There’s been a lot of buzz around peptides, but what are they exactly and do they live up to the hype?
Peptides are short strings of amino acids that, under the right conditions, create proteins in the body. They’re found in every cell and are necessary for cellular health. Peptides also have anti-inflammatory and antioxidant properties. There are many different types of peptides, including collagen peptides that improve skin elasticity and reduce fine lines and wrinkles, and creatine peptides that increase muscle strength and growth. Other peptides may help with weight loss or treat chronic infections and arthritis.
There are multiple ways to synthesize peptides, including chemical synthesis, enzyme-mediated peptide synthesis, cell-free peptide synthesis, and recombinant DNA technology. In general, peptides have a lower molecular weight than full-length proteins and are more easily absorbed by the body’s cells. Peptides also have a unique structure that allows them to form hydrogen bonds with other molecules, making them easier to digest and absorb than proteins.
In the skincare industry, peptides have become a force to be reckoned with due to their ability to regenerate the skin at a cellular level (making it stronger and healthier), while also improving its appearance (firming and tightening the skin, softening laughter lines and wrinkles and minimizing fine lines). The secret behind their success lies in two factors: their small size, which makes them easy to penetrate the skin; and their ability to stimulate specific functions in the skin’s cells.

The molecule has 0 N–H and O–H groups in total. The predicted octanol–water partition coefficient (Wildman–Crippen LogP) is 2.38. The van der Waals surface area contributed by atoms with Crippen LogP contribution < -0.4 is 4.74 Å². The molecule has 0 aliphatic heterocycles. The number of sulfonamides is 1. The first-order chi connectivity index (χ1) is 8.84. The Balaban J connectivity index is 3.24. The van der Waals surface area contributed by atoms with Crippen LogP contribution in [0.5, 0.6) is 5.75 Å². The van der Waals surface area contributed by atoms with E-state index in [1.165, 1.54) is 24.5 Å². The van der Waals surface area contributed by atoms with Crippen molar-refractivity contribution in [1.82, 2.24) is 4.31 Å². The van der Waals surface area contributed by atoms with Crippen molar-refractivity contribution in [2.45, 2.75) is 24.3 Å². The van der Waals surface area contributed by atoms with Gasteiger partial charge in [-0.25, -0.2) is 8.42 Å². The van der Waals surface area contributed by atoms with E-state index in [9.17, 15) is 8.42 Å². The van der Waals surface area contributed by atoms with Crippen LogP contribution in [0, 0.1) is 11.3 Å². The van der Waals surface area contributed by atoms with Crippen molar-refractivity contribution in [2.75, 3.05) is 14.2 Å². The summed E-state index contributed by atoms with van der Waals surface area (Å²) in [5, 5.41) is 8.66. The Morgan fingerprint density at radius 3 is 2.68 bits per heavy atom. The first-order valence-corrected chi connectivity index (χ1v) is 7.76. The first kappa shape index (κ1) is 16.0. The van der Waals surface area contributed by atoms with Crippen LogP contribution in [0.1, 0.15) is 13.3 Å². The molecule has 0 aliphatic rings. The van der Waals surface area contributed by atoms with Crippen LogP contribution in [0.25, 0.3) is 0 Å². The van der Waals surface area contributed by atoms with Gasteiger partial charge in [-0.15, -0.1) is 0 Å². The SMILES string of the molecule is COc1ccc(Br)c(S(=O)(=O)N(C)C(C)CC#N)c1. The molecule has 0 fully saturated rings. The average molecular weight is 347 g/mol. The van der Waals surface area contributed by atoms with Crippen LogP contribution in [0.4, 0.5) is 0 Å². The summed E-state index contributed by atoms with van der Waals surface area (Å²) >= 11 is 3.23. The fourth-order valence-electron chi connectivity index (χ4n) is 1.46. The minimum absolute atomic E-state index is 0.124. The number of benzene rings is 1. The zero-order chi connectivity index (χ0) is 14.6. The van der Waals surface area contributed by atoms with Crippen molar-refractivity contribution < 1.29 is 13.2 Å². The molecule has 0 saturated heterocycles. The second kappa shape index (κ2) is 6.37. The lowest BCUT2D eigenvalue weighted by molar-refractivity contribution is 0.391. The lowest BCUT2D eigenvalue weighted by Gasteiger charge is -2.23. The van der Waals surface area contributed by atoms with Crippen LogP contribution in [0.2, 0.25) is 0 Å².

Aside from anti-aging benefits, peptides have also been shown to reduce inflammation and fight the effects of stress on the skin. In addition, they’re able to penetrate deep into the epidermis, where they can reach the dermal layer and promote cell growth and repair, as well as boost hydration and moisture levels.
Peptide treatments have also been shown to be effective in the treatment of inflammatory and allergic reactions, including dermatitis, rosacea, eczema and contact dermatitis. They can also be used to prevent and treat a variety of medical conditions, including autoimmune diseases, chronic skin ulcers, and fibrosis of the skin.
There are a number of other potential uses for peptides, including their use in the development of antimicrobial agents, antibiotics and other drugs to treat infectious diseases. Additionally, peptides have been shown to have significant potential in the treatment of various cancers and tumors. The discovery of several peptides that inhibit the activity of certain enzymes, such as hyaluronic acid and MDM2/MDMX, is expected to lead to the development of novel cancer therapies.